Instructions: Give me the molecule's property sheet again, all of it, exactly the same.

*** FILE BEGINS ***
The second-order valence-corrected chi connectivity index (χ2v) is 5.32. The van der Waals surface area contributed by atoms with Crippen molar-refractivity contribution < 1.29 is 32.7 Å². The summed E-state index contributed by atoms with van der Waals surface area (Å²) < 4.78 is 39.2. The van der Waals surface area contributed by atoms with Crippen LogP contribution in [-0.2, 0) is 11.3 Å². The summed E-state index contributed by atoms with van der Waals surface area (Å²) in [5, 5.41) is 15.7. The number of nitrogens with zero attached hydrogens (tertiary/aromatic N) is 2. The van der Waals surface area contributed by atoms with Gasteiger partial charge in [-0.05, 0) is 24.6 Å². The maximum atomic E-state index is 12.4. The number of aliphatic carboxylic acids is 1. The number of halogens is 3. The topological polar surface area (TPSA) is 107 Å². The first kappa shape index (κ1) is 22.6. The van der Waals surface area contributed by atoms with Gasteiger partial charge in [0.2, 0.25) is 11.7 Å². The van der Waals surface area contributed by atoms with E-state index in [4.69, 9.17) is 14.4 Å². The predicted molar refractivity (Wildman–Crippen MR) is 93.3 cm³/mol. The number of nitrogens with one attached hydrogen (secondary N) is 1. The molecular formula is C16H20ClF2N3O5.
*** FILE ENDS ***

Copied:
The second-order valence-corrected chi connectivity index (χ2v) is 5.32. The van der Waals surface area contributed by atoms with Crippen molar-refractivity contribution < 1.29 is 32.7 Å². The summed E-state index contributed by atoms with van der Waals surface area (Å²) < 4.78 is 39.2. The van der Waals surface area contributed by atoms with Crippen LogP contribution in [-0.2, 0) is 11.3 Å². The summed E-state index contributed by atoms with van der Waals surface area (Å²) in [5, 5.41) is 15.7. The number of nitrogens with zero attached hydrogens (tertiary/aromatic N) is 2. The van der Waals surface area contributed by atoms with Gasteiger partial charge in [-0.05, 0) is 24.6 Å². The maximum atomic E-state index is 12.4. The number of aliphatic carboxylic acids is 1. The number of halogens is 3. The topological polar surface area (TPSA) is 107 Å². The first kappa shape index (κ1) is 22.6. The van der Waals surface area contributed by atoms with Gasteiger partial charge in [0.2, 0.25) is 11.7 Å². The van der Waals surface area contributed by atoms with E-state index in [4.69, 9.17) is 14.4 Å². The predicted molar refractivity (Wildman–Crippen MR) is 93.3 cm³/mol. The number of nitrogens with one attached hydrogen (secondary N) is 1. The molecular formula is C16H20ClF2N3O5.